The findings of the project can be summarised as follows:
While MOOC designs take a variety of shapes and forms, the Fundamentals of Clinical Trials MOOC represents a course design typical of the key MOOC providers (e.g. edX, Coursera, FutureLearn), therefore we can build some generalizable conclusions.
From our observations, the highly structured MOOC design focuses on content provision, which the participants are very positive about. However, the structure does not encourage participants to act in a self-regulatory manner. If anything, participants, even those with high self-regulated learning ability, tend to limit their activity to reading/ interacting with course content, overlooking opportunities to integrate theory with practice.
For example, there is no or limited provision for learners to choose their own goals, to personalize their learning experience or to integrate course content with their own experience within the course structure. Although the course discussion forum is intended as a space for communication and interaction, usability issues, coupled with learners’ perception of the discussion forum as being outside the core of course participation together mean that the level of interaction within the course is poor for most participants.
MOOC design should enable and encourage learners to actively initiate self-regulatory behaviours. However, there are cultural issues around formal learning and motivational factors for the learner (e.g. the learner may be motivated to gain credit or to have a general overview of the concepts, rather than to develop expertise) that influence learning behaviours and strategies.
The participants in our study demonstrated a range of SRL ability based on their completion of the SRLMQ profile instrument.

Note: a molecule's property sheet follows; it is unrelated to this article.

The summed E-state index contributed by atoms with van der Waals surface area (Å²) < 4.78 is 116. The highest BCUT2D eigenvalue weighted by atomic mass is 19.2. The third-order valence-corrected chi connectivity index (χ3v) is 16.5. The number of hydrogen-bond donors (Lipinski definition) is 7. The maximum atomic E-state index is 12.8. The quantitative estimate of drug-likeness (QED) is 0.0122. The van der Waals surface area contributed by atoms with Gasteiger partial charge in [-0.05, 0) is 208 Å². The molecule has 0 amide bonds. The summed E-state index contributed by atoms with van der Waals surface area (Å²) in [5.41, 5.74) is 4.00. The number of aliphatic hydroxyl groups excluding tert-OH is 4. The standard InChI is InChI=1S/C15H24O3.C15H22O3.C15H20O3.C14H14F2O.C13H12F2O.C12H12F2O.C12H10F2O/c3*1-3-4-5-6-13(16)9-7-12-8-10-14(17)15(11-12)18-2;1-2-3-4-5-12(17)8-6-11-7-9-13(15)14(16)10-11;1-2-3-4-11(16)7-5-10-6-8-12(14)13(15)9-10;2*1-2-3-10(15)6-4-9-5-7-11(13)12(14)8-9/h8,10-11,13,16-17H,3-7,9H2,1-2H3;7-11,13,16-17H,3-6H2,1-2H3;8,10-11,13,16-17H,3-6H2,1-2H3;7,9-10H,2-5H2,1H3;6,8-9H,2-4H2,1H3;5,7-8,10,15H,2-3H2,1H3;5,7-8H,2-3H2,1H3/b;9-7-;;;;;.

From analysis of quantitative data we saw evidence of high SRL learners presenting more precise goals and expectations, whatever their motivation for taking the course, than low SRL learners.
From qualitative data, we observed that professional learners tend to conform to passive behaviours in a highly structured MOOC design. Learners focused on activities such as watching videos and taking tests, with little evidence of learners relating new knowledge to practice, or of connecting with their peers through the discussion board.
Learners should take specific actions to develop theoretical and practical expertise, for instance by integrating scientific knowledge developed through formal learning with practical knowledge learned through on-the-job learning. Learners should develop relational and self-regulatory expertise through interactions with the diverse range of participants in the MOOC.
MOOC providers and designers should recognize that to be effective, professional learning should provide opportunities to integrate theoretical and practical knowledge.
There must be a cultural shift around conceptions of learning and teaching and of learner and teacher roles to capitalize on the experience and expertise that professionals bring to their learning (see related work by this group: Littlejohn, Falconer and McGill, 2014).
The three main sources of data (the findings from the SRL literature review, the Design Team Questions tool, and the qualitative and quantitative data sets) were used to develop a set of recommendations for design of MOOCs to support professional learning.
These recommendations are summarized below, with further detail at: http://tinyurl.com/PL-MOOC-recommendations (PDF).
The design of MOOCs that seek to support professional learning should (where possible):
(Further detail is available on the outputs page)